By Becky Dernbach
The sounds of chirping birds and fluttering wings punctuate the conversation at Adilio’s house. His daughters rescued the smooth white dove and the small green parakeet from the street, he says. Some of the children are grown now, and some are still in school. He always wanted them to grow up speaking both English and Spanish, to get an education, and to love their new country as their own. And he wanted them to all be together.
When Adilio (not his real name) left El Salvador the first time in 1993, a veteran of his country’s civil war, his wife was pregnant with their first daughter. As their family grew, Adilio was away for years at a time working construction in Chicago. After years of separation, he saved enough money to bring his family to join him in the U.S. But now, as President Donald Trump’s administration attempts to terminate Temporary Protected Status for immigrants, Adilio worries he will be forced to leave them again.
“That would take years off my life, to separate from my family,” Adilio said in Spanish, his voice breaking.
Temporary protected status was intended, as its name implies, to be temporary: a relief for people from countries experiencing ongoing armed conflict or natural disaster who cannot return home safely. Salvadorans in the United States were designated for TPS in 2001 following a series of devastating earthquakes. Their TPS status was routinely renewed for decades by Republican and Democratic presidents. Recipients of TPS have a temporary legal status in which they are authorized to work and protected from deportation, but the program provides no pathway to citizenship.
But the Trump administration has steadily been announcing terminations of TPS for more than 400,000 people from El Salvador, Honduras, Haiti, Nepal, Nicaragua and Sudan.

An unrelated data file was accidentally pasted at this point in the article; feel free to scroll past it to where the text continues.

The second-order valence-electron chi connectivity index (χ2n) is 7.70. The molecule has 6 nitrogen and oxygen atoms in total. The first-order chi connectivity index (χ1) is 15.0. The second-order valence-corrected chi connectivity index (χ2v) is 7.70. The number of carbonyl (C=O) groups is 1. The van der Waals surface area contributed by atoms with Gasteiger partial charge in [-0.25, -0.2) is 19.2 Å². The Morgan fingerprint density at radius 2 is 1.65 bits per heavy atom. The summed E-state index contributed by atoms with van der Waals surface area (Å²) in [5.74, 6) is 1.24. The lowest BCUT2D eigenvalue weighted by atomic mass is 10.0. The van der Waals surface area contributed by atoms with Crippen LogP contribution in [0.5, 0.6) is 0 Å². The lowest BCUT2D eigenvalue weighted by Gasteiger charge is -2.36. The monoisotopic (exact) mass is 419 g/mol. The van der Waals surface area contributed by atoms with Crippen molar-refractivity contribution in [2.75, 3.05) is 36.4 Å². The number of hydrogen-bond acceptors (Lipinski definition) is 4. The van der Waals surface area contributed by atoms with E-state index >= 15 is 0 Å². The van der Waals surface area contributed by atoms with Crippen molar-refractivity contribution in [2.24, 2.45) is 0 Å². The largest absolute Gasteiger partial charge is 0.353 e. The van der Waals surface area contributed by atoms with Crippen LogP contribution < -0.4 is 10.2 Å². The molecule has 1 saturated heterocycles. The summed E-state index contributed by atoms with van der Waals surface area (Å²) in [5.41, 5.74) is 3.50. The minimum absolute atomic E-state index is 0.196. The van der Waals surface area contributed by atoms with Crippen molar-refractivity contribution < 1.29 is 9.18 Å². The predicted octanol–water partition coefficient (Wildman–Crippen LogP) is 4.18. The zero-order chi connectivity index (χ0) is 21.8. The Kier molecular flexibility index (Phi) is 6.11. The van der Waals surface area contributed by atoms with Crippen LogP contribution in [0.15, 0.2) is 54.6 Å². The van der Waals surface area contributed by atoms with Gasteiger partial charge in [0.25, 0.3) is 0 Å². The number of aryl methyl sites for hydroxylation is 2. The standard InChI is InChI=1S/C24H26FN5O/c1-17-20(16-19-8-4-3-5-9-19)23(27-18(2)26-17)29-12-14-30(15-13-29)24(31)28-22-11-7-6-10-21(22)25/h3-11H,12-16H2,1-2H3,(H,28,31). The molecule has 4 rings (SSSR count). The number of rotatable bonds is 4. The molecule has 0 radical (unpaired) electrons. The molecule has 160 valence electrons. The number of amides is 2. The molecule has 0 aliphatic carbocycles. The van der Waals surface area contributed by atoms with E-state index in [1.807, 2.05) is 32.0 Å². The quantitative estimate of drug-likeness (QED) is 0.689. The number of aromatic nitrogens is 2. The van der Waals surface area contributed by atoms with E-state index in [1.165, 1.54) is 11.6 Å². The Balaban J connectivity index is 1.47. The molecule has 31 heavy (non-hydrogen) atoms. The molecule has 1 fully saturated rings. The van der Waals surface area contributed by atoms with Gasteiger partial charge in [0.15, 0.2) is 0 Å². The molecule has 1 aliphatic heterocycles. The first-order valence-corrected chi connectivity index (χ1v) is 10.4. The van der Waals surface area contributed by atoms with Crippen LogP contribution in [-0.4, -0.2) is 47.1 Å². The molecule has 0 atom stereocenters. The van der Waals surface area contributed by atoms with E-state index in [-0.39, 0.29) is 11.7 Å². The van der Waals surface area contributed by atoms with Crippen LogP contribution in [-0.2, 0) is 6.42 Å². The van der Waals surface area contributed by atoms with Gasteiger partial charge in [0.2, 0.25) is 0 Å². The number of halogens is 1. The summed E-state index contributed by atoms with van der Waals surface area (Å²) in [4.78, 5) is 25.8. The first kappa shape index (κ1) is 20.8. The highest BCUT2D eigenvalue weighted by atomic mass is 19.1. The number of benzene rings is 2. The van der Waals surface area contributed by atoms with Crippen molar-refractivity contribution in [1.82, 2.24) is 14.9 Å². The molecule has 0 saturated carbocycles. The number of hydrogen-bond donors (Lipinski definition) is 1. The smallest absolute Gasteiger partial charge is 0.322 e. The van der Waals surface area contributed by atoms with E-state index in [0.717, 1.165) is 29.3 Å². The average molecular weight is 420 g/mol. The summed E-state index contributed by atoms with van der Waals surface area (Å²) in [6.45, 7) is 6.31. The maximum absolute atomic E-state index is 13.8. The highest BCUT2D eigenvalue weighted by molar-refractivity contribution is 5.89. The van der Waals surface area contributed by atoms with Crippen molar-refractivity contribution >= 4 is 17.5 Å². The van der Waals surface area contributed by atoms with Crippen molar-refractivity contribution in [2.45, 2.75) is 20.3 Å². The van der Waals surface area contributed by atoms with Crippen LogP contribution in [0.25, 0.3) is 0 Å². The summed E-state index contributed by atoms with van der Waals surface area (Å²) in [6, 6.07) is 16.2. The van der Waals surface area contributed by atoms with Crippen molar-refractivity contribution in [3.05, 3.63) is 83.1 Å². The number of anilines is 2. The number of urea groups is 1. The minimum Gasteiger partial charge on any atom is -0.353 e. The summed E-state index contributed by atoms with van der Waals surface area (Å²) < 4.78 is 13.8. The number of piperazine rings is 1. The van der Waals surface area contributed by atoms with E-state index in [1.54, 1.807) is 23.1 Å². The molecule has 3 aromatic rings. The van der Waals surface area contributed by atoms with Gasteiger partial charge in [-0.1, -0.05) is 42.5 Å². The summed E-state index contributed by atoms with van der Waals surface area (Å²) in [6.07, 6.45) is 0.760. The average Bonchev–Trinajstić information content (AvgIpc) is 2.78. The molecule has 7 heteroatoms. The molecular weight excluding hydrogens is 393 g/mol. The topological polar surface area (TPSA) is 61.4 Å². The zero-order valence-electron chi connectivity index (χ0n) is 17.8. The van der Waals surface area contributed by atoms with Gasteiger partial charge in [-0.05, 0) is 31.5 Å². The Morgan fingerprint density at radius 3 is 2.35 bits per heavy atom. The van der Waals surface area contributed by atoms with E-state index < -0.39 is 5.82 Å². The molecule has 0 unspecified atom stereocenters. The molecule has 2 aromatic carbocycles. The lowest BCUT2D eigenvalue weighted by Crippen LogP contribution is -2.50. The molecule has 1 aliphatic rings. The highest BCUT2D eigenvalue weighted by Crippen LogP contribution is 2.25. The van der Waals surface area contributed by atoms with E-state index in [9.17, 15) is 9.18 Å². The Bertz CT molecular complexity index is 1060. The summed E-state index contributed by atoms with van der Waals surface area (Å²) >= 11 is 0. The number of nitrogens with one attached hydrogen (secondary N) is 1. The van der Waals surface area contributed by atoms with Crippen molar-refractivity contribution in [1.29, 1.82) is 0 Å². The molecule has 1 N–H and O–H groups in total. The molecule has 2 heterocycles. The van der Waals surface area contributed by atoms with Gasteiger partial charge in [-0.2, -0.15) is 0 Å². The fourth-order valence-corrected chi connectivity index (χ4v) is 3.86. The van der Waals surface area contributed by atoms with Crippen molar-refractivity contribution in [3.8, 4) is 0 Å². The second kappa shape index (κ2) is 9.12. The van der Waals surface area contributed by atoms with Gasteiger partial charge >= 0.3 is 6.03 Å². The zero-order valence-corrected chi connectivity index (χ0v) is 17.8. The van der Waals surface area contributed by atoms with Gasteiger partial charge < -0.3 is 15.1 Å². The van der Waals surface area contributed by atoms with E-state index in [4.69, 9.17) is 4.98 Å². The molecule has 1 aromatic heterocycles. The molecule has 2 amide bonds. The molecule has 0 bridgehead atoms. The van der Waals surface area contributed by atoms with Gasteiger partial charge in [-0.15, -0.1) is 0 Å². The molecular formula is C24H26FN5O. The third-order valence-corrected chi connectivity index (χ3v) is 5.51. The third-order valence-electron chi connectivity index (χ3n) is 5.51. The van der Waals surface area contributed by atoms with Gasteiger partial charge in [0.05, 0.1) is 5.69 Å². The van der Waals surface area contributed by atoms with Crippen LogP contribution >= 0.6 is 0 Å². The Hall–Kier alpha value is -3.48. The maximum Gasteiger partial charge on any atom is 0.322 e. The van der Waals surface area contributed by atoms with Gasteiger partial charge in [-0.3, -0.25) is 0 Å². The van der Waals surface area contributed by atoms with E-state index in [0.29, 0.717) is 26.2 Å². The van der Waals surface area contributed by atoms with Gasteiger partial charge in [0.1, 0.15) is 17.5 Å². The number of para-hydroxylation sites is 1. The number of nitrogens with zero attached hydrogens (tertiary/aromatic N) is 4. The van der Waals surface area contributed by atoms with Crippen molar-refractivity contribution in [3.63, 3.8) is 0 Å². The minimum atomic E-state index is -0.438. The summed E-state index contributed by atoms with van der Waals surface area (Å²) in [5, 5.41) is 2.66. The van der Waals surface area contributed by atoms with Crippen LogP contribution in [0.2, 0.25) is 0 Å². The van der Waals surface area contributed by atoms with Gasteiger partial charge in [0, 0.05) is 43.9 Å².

Judge Edward Chen issued an injunction Oct. 3 in federal court temporarily blocking the termination for TPS holders from four of these countries, including El Salvador, citing evidence the government’s decision may have roots in “animus against non-white, non-European immigrants.” A separate lawsuit pending in federal court in Massachusetts also includes Hondurans.
While the injunction remains in place, TPS recipients from El Salvador, Haiti, Nicaragua and Sudan retain their protected status. If the injunction is lifted, 250,000 Salvadorans who have been in the country for nearly two decades could lose their protected status as soon as Sept. 19 of next year.
But Adilio’s life — and family — are here in Chicago.
“We are working,” he said. “We’re constructing the economy of this country. I have all my family here, what am I going to do there?”
Oscar Chacón, executive director of Alianza Americas, an immigrant advocacy organization that has a Save TPS campaign, called the injunction a “positive development,” but cautioned that it is not permanent.
“There’s no question that it’s a silver lining in a storm of bad news otherwise. but at the same time I think it is crucially important that people understand that this is under no circumstances something that we can bring to the bank or take for granted as something that will remain in place for the long term,” Chacón said.
House Minority Leader Nancy Pelosi (D-California), who is poised to become Speaker of the House when the Democratic majority takes power in January, pledged recently that House Democrats “will protect TPS recipients and those pledging unimaginable violence.” But it remains unclear how much power House Democrats will have to pass any legislative agenda with a Republican Senate and president.
Illinois has about 4,000 TPS holders, including 1,503 from El Salvador, according to the most recent U.S. Citizenship and Immigration Services data.